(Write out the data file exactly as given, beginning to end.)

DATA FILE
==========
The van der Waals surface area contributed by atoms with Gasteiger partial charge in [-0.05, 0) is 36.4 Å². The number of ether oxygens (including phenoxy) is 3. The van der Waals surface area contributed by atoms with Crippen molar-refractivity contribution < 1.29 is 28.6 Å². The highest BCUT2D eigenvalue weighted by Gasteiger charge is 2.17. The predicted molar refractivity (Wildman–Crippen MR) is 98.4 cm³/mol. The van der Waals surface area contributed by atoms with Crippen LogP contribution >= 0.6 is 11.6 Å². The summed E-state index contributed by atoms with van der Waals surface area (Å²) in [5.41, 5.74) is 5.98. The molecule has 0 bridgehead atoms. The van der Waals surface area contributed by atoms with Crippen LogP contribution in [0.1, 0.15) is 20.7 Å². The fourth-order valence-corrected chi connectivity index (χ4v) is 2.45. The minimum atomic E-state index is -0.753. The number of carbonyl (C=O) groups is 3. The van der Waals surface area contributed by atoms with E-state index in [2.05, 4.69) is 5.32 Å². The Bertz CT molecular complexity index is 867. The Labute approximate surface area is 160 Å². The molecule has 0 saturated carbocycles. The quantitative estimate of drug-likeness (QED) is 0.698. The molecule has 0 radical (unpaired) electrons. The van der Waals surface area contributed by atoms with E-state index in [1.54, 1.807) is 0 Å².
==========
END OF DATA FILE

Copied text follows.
The van der Waals surface area contributed by atoms with Gasteiger partial charge in [-0.05, 0) is 36.4 Å². The number of ether oxygens (including phenoxy) is 3. The van der Waals surface area contributed by atoms with Crippen molar-refractivity contribution < 1.29 is 28.6 Å². The highest BCUT2D eigenvalue weighted by Gasteiger charge is 2.17. The predicted molar refractivity (Wildman–Crippen MR) is 98.4 cm³/mol. The van der Waals surface area contributed by atoms with Crippen LogP contribution >= 0.6 is 11.6 Å². The summed E-state index contributed by atoms with van der Waals surface area (Å²) in [5.41, 5.74) is 5.98. The molecule has 0 bridgehead atoms. The van der Waals surface area contributed by atoms with Crippen LogP contribution in [0.1, 0.15) is 20.7 Å². The fourth-order valence-corrected chi connectivity index (χ4v) is 2.45. The minimum atomic E-state index is -0.753. The number of carbonyl (C=O) groups is 3. The van der Waals surface area contributed by atoms with E-state index in [2.05, 4.69) is 5.32 Å². The Bertz CT molecular complexity index is 867. The Labute approximate surface area is 160 Å². The molecule has 0 saturated carbocycles. The quantitative estimate of drug-likeness (QED) is 0.698. The molecule has 0 radical (unpaired) electrons. The van der Waals surface area contributed by atoms with E-state index in [1.54, 1.807) is 0 Å².